Use this URL to cite or link to this record in EThOS: https://ethos.bl.uk/OrderDetails.do?uin=uk.bl.ethos.766091
Title: Defining data as an art material
Author: Freeman, Julie
ISNI:       0000 0004 7653 4922
Awarding Body: Queen Mary University of London
Current Institution: Queen Mary, University of London
Date of Award: 2018
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Abstract:
Digital technology, and speci cally digital data, forms the backbone of nearly all our communications including machine to machine, human to machine, and, increasingly, human to human. It is unsurprising that one of the most prevalent materials of our time is used by artists to create work. This thesis defines data as an art material. It investigates the variety of manifestations of data when used in art, through the review of existing artwork and the development of new artworks and visualisations that use a dataset collected for this research. Through the lens of conceptualising data as an art material, a definition and manifesto of data art is put forward (Chapter 2). In addition, a taxonomy for describing data as an art material is proposed and its usage explored by applying it to a number of data art descriptions and by analysing a database of data artworks tagged with relevant terms (Chapter 3). Temporal, biological, and real-time, terms from the taxonomy, are particularly relevant to the way in which digital technology mediates our connection to nature. To explore these forms of data within artwork, a collaboration with Dr Chris Faulkes, Reader in Evolutionary Ecology, facilitated the design and implementation of an electronic system to collect data from a colony of animals. Chapter 4 describes the tracking system which resulted in a real-time stream of biological temporal data. Translations of this data are explored in more detail through the practical application of various computational techniques including scientific analysis (Chapter 5), animation, sonification, data visualisation (Chapter 6) and soft robotic objects (Chapter 7). The thesis demonstrates that an inanimate object, animated through the translation of data, can have a body language through which to effectively convey characteristics of living things (Chapter 8). Finally, public engagement events are presented in Chapter 9, with reflections, contributions and future work concluded in Chapter 10.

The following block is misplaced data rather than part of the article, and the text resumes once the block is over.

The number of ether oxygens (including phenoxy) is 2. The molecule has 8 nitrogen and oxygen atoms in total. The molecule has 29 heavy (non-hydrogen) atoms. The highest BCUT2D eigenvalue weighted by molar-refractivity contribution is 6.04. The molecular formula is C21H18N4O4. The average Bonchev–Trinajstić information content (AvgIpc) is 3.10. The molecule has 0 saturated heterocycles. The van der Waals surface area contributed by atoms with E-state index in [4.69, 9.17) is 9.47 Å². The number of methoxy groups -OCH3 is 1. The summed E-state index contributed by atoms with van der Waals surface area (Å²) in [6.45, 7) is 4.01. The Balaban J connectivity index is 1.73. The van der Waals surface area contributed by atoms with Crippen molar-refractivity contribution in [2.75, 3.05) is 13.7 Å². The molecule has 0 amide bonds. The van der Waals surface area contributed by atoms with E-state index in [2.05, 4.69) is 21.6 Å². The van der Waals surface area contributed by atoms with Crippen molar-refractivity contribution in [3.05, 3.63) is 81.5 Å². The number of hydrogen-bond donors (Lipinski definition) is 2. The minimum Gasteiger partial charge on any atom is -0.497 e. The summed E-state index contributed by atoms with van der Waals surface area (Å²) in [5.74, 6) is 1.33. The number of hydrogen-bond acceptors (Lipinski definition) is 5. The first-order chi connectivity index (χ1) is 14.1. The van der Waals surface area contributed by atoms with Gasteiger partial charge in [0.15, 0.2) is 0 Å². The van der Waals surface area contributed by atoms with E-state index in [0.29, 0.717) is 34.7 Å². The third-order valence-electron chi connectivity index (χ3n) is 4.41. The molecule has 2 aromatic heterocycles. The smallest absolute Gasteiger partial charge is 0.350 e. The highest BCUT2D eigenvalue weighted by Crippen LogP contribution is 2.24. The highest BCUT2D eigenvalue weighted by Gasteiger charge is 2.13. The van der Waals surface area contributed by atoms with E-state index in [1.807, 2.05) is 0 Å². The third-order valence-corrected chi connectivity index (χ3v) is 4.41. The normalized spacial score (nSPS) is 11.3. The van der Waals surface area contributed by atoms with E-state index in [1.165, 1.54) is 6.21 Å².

Supervisor: Not available Sponsor: Queen Mary University of London ; Engineering and Physical Sciences Research Council (EPSRC)
Qualification Name: Thesis (Ph.D.) Qualification Level: Doctoral
EThOS ID: uk.bl.ethos.766091  DOI: Not available
Keywords: Electronic Engineering and Computer Science ; digital data ; data art
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